Investors in QOF Partnerships Who Have a Holding Period in Excess of 10 Years now Generally Allowed to Benefit from the Gain Elimination Provision where QOF or QOZB (or Other Lower-Tier Partnership) Sells Underlying Assets

The Final Regulations expand the reach of the 10-year gain elimination provision by providing that when a QOF partnership (directly or indirectly through a partnership in which the QOF partnership holds an interest) recognizes gain from the sale of any property (other than inventory sold in the ordinary course of business), any investor in the QOF partnership who has held a qualifying investment in such QOF partnership for more than 10 years can make an election to eliminate the gain attributable to the investor's qualifying investment. In order to benefit from such gain elimination, the property that is sold does not need to be qualified opportunity zone property (“QOZP”), the gain that is recognized does not need to be capital gain, and, if a lower-tier partnership sells the property and allocates gain to the QOF partnership, the lower-tier partnership does not need to qualify as a qualified opportunity zone business (“QOZB”). The investor's election to exclude such gain applies to all of the gains and losses (other than from dispositions of inventory in the ordinary course of business) allocable to the investor from the QOF partnership (including gains and losses of lower-tier partnerships) during the year to which the election relates. To the extent the QOF partnership directly or indirectly reinvests or retains the electing investor's share of the net proceeds from any such sale during such year, that portion of the investor's investment in the QOF partnership will become a non-qualifying investment (and thus ineligible for the benefits of the QOZ regime). Specifically, the QOF partnership is treated as distributing to the electing investor its share of net proceeds from the asset sales on the last day of the QOF's taxable year. Immediately after the deemed distribution, the electing investor is treated as recontributing the amount received in exchange for a non-qualifying investment. The QOF partnership is treated as retaining or reinvesting the electing investor's share of the net proceeds, except to the extent it makes an actual distribution of sales proceeds to the investor within 90 days of the asset sale.

The Final Regulations are more taxpayer-favorable than the Proposed Regulations insofar as the Proposed Regulations only allowed investors to exclude capital gain from the disposition of QOZ property by the QOF partnership. As a result, under the Final Regulations, a direct disposition by the investor of its qualifying investment in the QOF partnership after 10 years generally would not be more advantageous to the investor than a sale by the QOF of the assets it holds directly and indirectly. A fund platform composed of multiple side-by-side QOF partnerships, however, still allows the investors in the platform to recognize losses recognized in respect of one or more of the QOFs while electing to eliminate gains recognized in respect of one or more other QOFs, which will not be possible in the case of multi-asset QOF partnerships to the extent gains and losses are recognized by the QOF during the same taxable year.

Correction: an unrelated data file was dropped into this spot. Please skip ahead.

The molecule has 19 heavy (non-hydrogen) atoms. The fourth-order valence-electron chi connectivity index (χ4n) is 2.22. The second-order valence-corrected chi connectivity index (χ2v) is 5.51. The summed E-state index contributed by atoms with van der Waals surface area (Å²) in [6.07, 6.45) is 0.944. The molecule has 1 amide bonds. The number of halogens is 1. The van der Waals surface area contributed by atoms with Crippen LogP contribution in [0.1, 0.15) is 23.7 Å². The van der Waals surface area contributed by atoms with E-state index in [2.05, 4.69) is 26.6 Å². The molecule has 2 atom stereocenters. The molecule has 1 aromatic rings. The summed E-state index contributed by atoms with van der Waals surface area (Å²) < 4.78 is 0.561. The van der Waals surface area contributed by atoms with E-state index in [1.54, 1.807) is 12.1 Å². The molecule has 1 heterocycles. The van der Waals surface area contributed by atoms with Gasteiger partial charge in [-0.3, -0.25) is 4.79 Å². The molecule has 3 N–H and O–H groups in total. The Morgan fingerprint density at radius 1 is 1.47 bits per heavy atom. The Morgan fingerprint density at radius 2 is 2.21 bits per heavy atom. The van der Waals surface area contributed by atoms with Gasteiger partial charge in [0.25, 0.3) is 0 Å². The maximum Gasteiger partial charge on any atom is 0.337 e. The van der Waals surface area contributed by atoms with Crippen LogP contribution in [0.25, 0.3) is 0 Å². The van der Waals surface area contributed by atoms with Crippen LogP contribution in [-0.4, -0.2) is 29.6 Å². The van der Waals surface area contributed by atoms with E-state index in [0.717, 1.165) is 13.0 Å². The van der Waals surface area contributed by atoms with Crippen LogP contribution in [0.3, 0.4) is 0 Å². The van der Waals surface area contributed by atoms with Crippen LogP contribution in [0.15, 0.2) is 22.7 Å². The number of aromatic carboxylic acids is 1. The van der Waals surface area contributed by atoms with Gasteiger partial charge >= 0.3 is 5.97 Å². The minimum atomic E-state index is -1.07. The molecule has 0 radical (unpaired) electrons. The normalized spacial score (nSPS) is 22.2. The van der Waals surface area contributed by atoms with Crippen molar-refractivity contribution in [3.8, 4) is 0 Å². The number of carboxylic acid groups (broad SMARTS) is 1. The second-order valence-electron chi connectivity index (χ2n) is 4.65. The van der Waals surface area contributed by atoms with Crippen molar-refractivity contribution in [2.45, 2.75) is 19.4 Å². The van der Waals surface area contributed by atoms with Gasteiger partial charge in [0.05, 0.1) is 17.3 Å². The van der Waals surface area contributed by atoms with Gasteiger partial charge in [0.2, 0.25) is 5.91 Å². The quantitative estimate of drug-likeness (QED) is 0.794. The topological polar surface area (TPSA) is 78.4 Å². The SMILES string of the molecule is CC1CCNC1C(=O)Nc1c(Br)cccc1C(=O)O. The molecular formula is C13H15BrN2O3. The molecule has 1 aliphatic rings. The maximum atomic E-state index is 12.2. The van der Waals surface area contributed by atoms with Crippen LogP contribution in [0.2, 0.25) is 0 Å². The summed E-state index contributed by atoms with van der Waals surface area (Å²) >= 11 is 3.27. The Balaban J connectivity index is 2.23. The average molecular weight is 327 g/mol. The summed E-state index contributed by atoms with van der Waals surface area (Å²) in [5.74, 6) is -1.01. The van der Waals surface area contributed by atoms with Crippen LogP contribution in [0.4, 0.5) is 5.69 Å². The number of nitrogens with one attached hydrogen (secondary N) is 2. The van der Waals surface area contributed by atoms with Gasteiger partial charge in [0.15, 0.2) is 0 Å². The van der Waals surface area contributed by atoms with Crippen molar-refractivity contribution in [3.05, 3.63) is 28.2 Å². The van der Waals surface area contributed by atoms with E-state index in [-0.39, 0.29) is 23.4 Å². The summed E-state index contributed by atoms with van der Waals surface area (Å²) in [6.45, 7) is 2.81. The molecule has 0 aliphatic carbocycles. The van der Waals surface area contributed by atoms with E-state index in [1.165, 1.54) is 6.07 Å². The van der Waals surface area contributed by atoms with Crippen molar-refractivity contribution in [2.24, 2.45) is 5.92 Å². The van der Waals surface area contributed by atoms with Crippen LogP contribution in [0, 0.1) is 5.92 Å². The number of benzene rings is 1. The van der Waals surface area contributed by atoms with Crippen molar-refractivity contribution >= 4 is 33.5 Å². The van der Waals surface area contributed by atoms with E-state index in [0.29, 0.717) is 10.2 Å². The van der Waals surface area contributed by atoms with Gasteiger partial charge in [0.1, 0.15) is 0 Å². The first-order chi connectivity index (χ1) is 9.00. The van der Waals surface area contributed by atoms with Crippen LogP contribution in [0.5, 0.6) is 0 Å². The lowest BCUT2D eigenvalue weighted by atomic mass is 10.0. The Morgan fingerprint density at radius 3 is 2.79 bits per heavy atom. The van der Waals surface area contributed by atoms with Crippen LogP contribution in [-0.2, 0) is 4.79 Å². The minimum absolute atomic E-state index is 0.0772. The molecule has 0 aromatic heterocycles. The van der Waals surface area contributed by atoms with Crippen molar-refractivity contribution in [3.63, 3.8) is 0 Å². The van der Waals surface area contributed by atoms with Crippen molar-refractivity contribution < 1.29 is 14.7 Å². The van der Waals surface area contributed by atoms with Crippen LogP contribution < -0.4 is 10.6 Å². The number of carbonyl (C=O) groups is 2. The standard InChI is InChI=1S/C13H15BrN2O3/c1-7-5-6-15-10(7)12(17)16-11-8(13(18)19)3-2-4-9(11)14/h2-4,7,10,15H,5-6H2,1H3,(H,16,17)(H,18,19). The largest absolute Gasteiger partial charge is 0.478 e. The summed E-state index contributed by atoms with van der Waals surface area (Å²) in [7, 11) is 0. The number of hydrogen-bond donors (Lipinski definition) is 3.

A similar election is available to shareholders of a QOF REIT with respect to capital gain dividends of the REIT attributable to long-term capital gain recognized by the REIT on any sale or exchange of QOZ property after the 10-year holding period for the shareholder has been achieved. The Final Regulations provide that electing shareholders exclude from income any capital gain dividend to which the election applies, which generally will allow the shareholders to avoid state and local income tax on the dividend in states that have conformed their income tax laws to federal law in respect of QOF investments (or conform to federal income tax law generally); the Proposed Regulations had required electing shareholders to include the dividend as income to which a zero percent rate of federal tax applied. Because a QOF REIT can pass through this benefit only with respect to gross items of long-term capital gain the REIT recognized “on any sale or exchange of” QOZP, it remains unclear whether capital gains recognized by a partnership in which the REIT has invested are eligible. Furthermore, ordinary income recapture recognized by a REIT will, outside the context of a liquidation of the REIT, give rise to REIT ordinary dividends that cannot be eliminated from the investor's income. The Final Regulations apply the same rules to QOF RIC capital gain dividends as to QOF REIT capital gain dividends.

Events that Trigger Inclusion of Deferred Gain

The statute provides that the amount of gain that is deferred with respect to a qualifying investment generally must be included in the investor's income in the taxable year that includes the earlier of (A) the date on which the...